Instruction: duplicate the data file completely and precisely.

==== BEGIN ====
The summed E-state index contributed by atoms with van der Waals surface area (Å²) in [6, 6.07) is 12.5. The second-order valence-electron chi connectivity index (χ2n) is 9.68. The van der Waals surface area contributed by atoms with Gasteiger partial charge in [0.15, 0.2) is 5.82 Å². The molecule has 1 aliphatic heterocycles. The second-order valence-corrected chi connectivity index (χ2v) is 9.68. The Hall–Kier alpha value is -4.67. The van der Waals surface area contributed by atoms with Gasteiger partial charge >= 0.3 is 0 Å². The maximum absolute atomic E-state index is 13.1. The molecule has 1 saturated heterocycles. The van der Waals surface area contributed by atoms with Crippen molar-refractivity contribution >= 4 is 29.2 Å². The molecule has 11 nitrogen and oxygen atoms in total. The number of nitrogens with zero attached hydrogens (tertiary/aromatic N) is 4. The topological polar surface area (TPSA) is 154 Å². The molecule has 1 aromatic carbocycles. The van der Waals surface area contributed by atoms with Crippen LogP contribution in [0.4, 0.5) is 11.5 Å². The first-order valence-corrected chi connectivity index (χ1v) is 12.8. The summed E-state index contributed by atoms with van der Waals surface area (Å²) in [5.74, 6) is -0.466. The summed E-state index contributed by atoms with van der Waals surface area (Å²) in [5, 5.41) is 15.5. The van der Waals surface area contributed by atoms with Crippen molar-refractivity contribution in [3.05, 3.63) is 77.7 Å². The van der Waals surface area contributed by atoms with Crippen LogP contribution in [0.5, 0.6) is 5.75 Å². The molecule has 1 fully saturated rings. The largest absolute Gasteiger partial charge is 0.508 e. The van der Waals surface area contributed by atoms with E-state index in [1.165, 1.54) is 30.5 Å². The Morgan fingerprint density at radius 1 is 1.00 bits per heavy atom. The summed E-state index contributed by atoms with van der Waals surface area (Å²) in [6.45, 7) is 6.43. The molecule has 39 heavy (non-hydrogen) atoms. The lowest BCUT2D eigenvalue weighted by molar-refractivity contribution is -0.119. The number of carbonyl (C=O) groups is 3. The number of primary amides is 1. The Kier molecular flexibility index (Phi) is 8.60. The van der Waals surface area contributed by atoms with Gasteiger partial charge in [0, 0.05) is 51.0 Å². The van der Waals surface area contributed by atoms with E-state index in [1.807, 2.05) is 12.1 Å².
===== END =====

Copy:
The summed E-state index contributed by atoms with van der Waals surface area (Å²) in [6, 6.07) is 12.5. The second-order valence-electron chi connectivity index (χ2n) is 9.68. The van der Waals surface area contributed by atoms with Gasteiger partial charge in [0.15, 0.2) is 5.82 Å². The molecule has 1 aliphatic heterocycles. The second-order valence-corrected chi connectivity index (χ2v) is 9.68. The Hall–Kier alpha value is -4.67. The van der Waals surface area contributed by atoms with Gasteiger partial charge >= 0.3 is 0 Å². The maximum absolute atomic E-state index is 13.1. The molecule has 1 saturated heterocycles. The van der Waals surface area contributed by atoms with Crippen molar-refractivity contribution >= 4 is 29.2 Å². The molecule has 11 nitrogen and oxygen atoms in total. The number of nitrogens with zero attached hydrogens (tertiary/aromatic N) is 4. The topological polar surface area (TPSA) is 154 Å². The molecule has 1 aromatic carbocycles. The van der Waals surface area contributed by atoms with Crippen LogP contribution in [0.4, 0.5) is 11.5 Å². The first-order valence-corrected chi connectivity index (χ1v) is 12.8. The summed E-state index contributed by atoms with van der Waals surface area (Å²) in [5.74, 6) is -0.466. The summed E-state index contributed by atoms with van der Waals surface area (Å²) in [5, 5.41) is 15.5. The van der Waals surface area contributed by atoms with Crippen molar-refractivity contribution in [3.05, 3.63) is 77.7 Å². The van der Waals surface area contributed by atoms with Crippen LogP contribution in [0.5, 0.6) is 5.75 Å². The molecule has 1 fully saturated rings. The largest absolute Gasteiger partial charge is 0.508 e. The van der Waals surface area contributed by atoms with E-state index in [1.165, 1.54) is 30.5 Å². The Morgan fingerprint density at radius 1 is 1.00 bits per heavy atom. The summed E-state index contributed by atoms with van der Waals surface area (Å²) in [6.45, 7) is 6.43. The molecule has 39 heavy (non-hydrogen) atoms. The lowest BCUT2D eigenvalue weighted by molar-refractivity contribution is -0.119. The number of carbonyl (C=O) groups is 3. The number of primary amides is 1. The Kier molecular flexibility index (Phi) is 8.60. The van der Waals surface area contributed by atoms with Gasteiger partial charge in [0, 0.05) is 51.0 Å². The van der Waals surface area contributed by atoms with E-state index in [1.807, 2.05) is 12.1 Å².